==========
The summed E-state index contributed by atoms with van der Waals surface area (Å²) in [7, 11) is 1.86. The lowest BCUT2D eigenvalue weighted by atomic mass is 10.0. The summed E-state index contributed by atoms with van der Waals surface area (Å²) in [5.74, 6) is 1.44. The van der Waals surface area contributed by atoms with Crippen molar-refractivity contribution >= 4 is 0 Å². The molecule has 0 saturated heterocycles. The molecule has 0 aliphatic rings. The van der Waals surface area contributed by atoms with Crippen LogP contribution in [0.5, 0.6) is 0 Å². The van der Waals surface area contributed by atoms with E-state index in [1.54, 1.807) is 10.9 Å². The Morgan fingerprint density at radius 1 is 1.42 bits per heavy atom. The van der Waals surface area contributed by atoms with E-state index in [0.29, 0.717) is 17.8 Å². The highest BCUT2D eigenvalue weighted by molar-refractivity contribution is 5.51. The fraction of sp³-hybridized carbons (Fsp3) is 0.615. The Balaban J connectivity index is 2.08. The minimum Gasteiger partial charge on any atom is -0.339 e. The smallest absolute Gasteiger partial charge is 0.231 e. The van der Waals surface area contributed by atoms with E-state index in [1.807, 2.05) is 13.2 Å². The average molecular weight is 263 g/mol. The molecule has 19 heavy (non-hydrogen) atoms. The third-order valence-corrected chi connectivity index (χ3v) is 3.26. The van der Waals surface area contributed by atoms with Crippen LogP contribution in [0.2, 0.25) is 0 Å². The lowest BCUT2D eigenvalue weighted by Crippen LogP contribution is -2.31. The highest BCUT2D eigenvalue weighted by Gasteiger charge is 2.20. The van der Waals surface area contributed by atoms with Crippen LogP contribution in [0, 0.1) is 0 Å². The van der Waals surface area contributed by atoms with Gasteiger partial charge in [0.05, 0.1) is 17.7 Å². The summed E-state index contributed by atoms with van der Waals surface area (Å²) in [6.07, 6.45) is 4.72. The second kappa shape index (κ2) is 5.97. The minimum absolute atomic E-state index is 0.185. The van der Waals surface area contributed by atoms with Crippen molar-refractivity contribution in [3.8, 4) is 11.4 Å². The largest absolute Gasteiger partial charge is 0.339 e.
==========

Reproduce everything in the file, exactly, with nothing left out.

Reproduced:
The summed E-state index contributed by atoms with van der Waals surface area (Å²) in [7, 11) is 1.86. The lowest BCUT2D eigenvalue weighted by atomic mass is 10.0. The summed E-state index contributed by atoms with van der Waals surface area (Å²) in [5.74, 6) is 1.44. The van der Waals surface area contributed by atoms with Crippen molar-refractivity contribution >= 4 is 0 Å². The molecule has 0 saturated heterocycles. The molecule has 0 aliphatic rings. The van der Waals surface area contributed by atoms with Crippen LogP contribution in [0.5, 0.6) is 0 Å². The van der Waals surface area contributed by atoms with E-state index in [1.54, 1.807) is 10.9 Å². The Morgan fingerprint density at radius 1 is 1.42 bits per heavy atom. The van der Waals surface area contributed by atoms with E-state index in [0.29, 0.717) is 17.8 Å². The highest BCUT2D eigenvalue weighted by molar-refractivity contribution is 5.51. The fraction of sp³-hybridized carbons (Fsp3) is 0.615. The Balaban J connectivity index is 2.08. The minimum Gasteiger partial charge on any atom is -0.339 e. The smallest absolute Gasteiger partial charge is 0.231 e. The van der Waals surface area contributed by atoms with E-state index in [1.807, 2.05) is 13.2 Å². The average molecular weight is 263 g/mol. The molecule has 19 heavy (non-hydrogen) atoms. The third-order valence-corrected chi connectivity index (χ3v) is 3.26. The van der Waals surface area contributed by atoms with Crippen LogP contribution in [0.2, 0.25) is 0 Å². The lowest BCUT2D eigenvalue weighted by Crippen LogP contribution is -2.31. The highest BCUT2D eigenvalue weighted by Gasteiger charge is 2.20. The van der Waals surface area contributed by atoms with Crippen LogP contribution in [0, 0.1) is 0 Å². The van der Waals surface area contributed by atoms with Gasteiger partial charge in [0.05, 0.1) is 17.7 Å². The summed E-state index contributed by atoms with van der Waals surface area (Å²) in [6.07, 6.45) is 4.72. The second kappa shape index (κ2) is 5.97. The minimum absolute atomic E-state index is 0.185. The van der Waals surface area contributed by atoms with Crippen molar-refractivity contribution in [3.8, 4) is 11.4 Å². The largest absolute Gasteiger partial charge is 0.339 e.